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All Places > Instructional Designers > Blog > 2017 > May

Before I start with my blog, I want to give credit to Huston Hall from Eastern Washington University. His online post inspired me to do this. 


I wanted to create this blog because I did a lot of online research and could not find everything I needed in one place. I was looking to improve the over all quality of my canvas page design as well as adding new feature to my pages. There are a lot of different tutorials online on how to include different HTML elements into your canvas page, but I will be sharing with you here everything I have gathered as well as some tricks on how to make the process easier. I created a canvas resource that is available publicly on Canvas. To access this resource: (Click Here).


If you have any questions, please email me:

John Nassif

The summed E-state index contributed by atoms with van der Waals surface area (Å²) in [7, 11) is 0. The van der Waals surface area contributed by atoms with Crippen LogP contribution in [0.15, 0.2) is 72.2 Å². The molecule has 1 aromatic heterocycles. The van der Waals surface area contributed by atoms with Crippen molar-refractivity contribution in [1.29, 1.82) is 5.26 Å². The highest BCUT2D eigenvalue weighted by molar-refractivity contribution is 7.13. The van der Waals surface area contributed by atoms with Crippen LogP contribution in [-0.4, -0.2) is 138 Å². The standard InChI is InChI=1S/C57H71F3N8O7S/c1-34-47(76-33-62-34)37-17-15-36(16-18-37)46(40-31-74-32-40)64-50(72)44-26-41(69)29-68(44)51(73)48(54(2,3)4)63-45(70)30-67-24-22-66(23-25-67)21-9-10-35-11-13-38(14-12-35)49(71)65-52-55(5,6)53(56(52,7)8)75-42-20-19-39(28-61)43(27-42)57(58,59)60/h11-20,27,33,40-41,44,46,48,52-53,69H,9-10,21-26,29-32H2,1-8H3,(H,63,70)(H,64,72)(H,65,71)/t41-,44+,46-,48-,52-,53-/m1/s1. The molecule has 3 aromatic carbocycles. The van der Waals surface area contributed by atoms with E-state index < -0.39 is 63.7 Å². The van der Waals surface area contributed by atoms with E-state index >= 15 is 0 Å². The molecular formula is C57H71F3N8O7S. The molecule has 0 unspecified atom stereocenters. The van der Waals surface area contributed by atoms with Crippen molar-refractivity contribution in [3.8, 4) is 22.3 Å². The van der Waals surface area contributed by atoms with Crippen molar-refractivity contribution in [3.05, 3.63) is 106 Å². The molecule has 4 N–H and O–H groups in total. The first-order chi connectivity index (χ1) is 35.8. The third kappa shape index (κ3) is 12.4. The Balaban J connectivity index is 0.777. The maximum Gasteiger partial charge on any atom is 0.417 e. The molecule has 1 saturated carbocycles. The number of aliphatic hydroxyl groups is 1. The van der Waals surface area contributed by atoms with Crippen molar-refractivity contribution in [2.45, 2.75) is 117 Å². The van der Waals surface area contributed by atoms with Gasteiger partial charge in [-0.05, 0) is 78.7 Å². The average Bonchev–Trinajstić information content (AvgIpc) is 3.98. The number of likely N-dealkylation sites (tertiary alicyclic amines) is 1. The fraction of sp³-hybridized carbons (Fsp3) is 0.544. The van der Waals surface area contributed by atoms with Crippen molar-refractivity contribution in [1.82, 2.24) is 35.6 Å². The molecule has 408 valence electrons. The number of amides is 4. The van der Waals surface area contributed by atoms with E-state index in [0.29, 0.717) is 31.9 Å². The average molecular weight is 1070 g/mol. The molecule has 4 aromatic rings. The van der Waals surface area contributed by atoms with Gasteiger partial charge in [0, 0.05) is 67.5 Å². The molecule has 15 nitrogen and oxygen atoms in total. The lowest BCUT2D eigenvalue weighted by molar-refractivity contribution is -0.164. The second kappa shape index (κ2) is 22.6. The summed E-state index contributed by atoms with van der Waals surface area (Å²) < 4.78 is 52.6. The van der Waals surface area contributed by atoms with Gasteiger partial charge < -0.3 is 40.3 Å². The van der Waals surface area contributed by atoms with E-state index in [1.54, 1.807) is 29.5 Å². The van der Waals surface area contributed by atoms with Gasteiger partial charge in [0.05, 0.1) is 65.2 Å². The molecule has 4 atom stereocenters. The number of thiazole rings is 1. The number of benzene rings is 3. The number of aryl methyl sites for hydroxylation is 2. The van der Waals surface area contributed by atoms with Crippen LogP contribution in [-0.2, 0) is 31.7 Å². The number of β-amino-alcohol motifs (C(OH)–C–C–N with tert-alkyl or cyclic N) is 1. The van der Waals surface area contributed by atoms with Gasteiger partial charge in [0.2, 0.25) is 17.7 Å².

Recently I've been working with a few different faculty to move their first classes from traditional to strictly online. Its been a great learning experience for them and me both — they get to start digging into topics like accessibility, I get to step into someone else's design process, and we all get to see exactly what Canvas is capable of. Its also helped expand my thinking in terms of how to articulate and examine my own design assumptions. One pattern I've noticed is how the actual delivery of content gets translated from face-to-face to online. Although I'm burying the lede a little here, my main goal in writing this post is to try and wrap my head around how people conceptualize content delivery. It seems like most people rely on one of two metaphors to think through how they deliver content: